top of page



Although the time of the biblical episode of the Tower of Babel is long gone, human beings continue to speak multiple languages. There are more than 14 thousand of them on a planetary scale. In Switzerland, according to the Federal Statistical Office, almost one million people today use an idiom other than one of the four national languages as their main means of communication. Are we therefore able to understand each other?

Following the principle of the Arabic telephone, BABEL consists of translating successively into the twenty-five most widely spoken languages of Switzerland a text on multiculturalism and multilingualism written by Mr Alain Berset, Federal Councillor and Minister of Culture. The translations are entrusted to ordinary Swiss and foreign citizens living in our country.

Alain Berset's text

Switzerland, a multilingual country at the crossroads of three major European cultural areas, is a singular state. Multilingualism and cultural diversity are characteristics of Switzerland. They are perhaps even the characteristics that distinguish it from its neighbouring countries. This has not always been the case. The current situation is the culmination of centuries of commitment and constant struggle.

The beginnings of the Confederation were marked by a predominantly German-speaking population. In the 15th century, our country began to expand to the south and west. In 1848, with the creation of the federal state, German, French and Italian were defined as the national languages, and in 1938 Romansh was defined as the national language. The maintenance and promotion of linguistic and cultural diversity were thus established as pillars of our national cohesion. However, it must be remembered that Switzerland's diversity and multilingualism are not a given but are regularly put to the test.

The cultural mix has accelerated in recent decades: international migration flows have increased, globalization has reduced space and time, and the telecommunications and media revolutions have blurred national cultural identities.

At the same time, intercultural tensions have increased, with the risk that language communities may become inward-looking. Examples of this are the recent debates on the status of Italian in language teaching in Switzerland, the use of Alemannic dialects in schools and in public spaces, discussions on the presence of Italian-speaking representation in the Federal Council, and the issue of asylum and the integration of foreigners in Switzerland.

All these questions and challenges should lead us to reflect on the notions of respect and solidarity and the value that our society intends to give them. Switzerland is seen as a model of a multilingual and multicultural state, tolerant and open to debate with others. Switzerland has much to pass on in terms of intercultural dialogue, but also much to learn from the life experiences of women and men from other parts of the world. Engaging in dialogue with what is different is a constant challenge, but it is also an immense source of enrichment, which leads precisely to making Switzerland what it is.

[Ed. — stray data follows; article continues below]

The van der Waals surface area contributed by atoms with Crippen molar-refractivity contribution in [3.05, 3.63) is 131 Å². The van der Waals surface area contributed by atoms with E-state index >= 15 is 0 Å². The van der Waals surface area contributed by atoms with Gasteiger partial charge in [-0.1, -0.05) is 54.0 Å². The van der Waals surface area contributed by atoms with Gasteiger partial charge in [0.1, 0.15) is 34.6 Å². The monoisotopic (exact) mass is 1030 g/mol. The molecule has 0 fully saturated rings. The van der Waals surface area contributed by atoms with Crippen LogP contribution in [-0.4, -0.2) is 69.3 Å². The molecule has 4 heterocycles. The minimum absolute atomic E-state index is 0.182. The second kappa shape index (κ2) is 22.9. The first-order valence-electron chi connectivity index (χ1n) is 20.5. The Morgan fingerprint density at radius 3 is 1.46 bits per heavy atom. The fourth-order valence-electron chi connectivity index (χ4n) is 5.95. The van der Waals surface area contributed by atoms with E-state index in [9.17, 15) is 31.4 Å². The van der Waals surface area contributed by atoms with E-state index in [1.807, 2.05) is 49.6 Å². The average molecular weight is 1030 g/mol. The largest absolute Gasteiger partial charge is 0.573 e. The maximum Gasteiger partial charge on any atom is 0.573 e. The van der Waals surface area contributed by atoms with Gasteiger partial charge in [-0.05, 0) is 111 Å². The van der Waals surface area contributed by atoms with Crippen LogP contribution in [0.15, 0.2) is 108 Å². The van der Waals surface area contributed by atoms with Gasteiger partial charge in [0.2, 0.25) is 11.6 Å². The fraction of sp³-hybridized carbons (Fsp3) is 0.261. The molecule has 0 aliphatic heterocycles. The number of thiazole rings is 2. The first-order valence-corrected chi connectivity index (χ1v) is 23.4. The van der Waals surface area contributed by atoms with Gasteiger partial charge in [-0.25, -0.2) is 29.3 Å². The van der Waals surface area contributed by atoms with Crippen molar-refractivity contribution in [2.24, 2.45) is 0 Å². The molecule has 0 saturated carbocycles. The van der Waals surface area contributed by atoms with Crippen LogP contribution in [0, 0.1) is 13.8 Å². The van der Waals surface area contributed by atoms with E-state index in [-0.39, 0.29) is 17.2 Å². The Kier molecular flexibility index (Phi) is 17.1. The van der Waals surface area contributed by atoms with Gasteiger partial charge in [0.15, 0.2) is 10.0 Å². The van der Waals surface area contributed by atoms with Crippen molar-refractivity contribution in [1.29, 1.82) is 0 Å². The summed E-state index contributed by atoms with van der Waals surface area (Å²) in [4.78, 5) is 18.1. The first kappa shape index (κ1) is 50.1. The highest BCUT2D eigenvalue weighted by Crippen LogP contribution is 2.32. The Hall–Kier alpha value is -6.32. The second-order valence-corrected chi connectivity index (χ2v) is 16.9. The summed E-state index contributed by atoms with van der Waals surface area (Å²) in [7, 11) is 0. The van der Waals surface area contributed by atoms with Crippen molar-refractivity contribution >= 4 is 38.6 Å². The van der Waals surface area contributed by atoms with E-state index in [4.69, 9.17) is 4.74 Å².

Current trends do not make our task any easier. English is becoming increasingly important, both in Switzerland and worldwide. Alemannic dialects are often perceived as an exclusionary factor and accused of hindering understanding between "Latin" and "Alemannic". Johann Wolfgang von Goethe put it well: "People belittle what they cannot understand". Therefore intercultural dialogue must be encouraged, today more than ever. It helps to prevent religious, ethnic, linguistic and cultural divisions. It allows us to move forward together and to better understand the different identities that characterize the Swiss people. It enables us to engage in dialogue in a constructive and democratic manner, in a spirit of tolerance and respect for others, to guarantee in our country the maintenance of social cohesion and the foundations on which our democratic system is based. »

Alain Berset, Federal Councillor and Minister of Culture


FSO Statistics 2010 : German 4,276,097 speakers | French 1,457,311 | Italian 548,903 | English 292,094 | Portuguese 200,336 | Albanian 164,844 | Serbian/Croatian 160,731 | Spanish 136,692 | Turkish 75,300 | Romansh 36,472 | Arabic 28,993 | Tamil 22,207 | Russian 21,878 | African languages 14,608 | Polish 4,577 | Thai 13,738 | Dutch 12,639 | Hungarian 12,603 | Kurdish 11,180 | Czech 10,979 | Chinese 10,506 | Macedonian 10,223 | Swedish 8,203 | Greek 8,097 | Romanian 7,754

Presentations :  Bundeshaus, Bern, 2016; University of Fribourg, Fribourg, 2017; Museo Vincenzo Vela, Ligornetto, 2018; Médiathèque du Valais, Sion, 2019; Kantonsschule, Chur, 2019.

With the support of: Forum du bilinguisme, Biel-Bienne ; État de Fribourg ; Pro Helvetia Swiss Arts Council.



bottom of page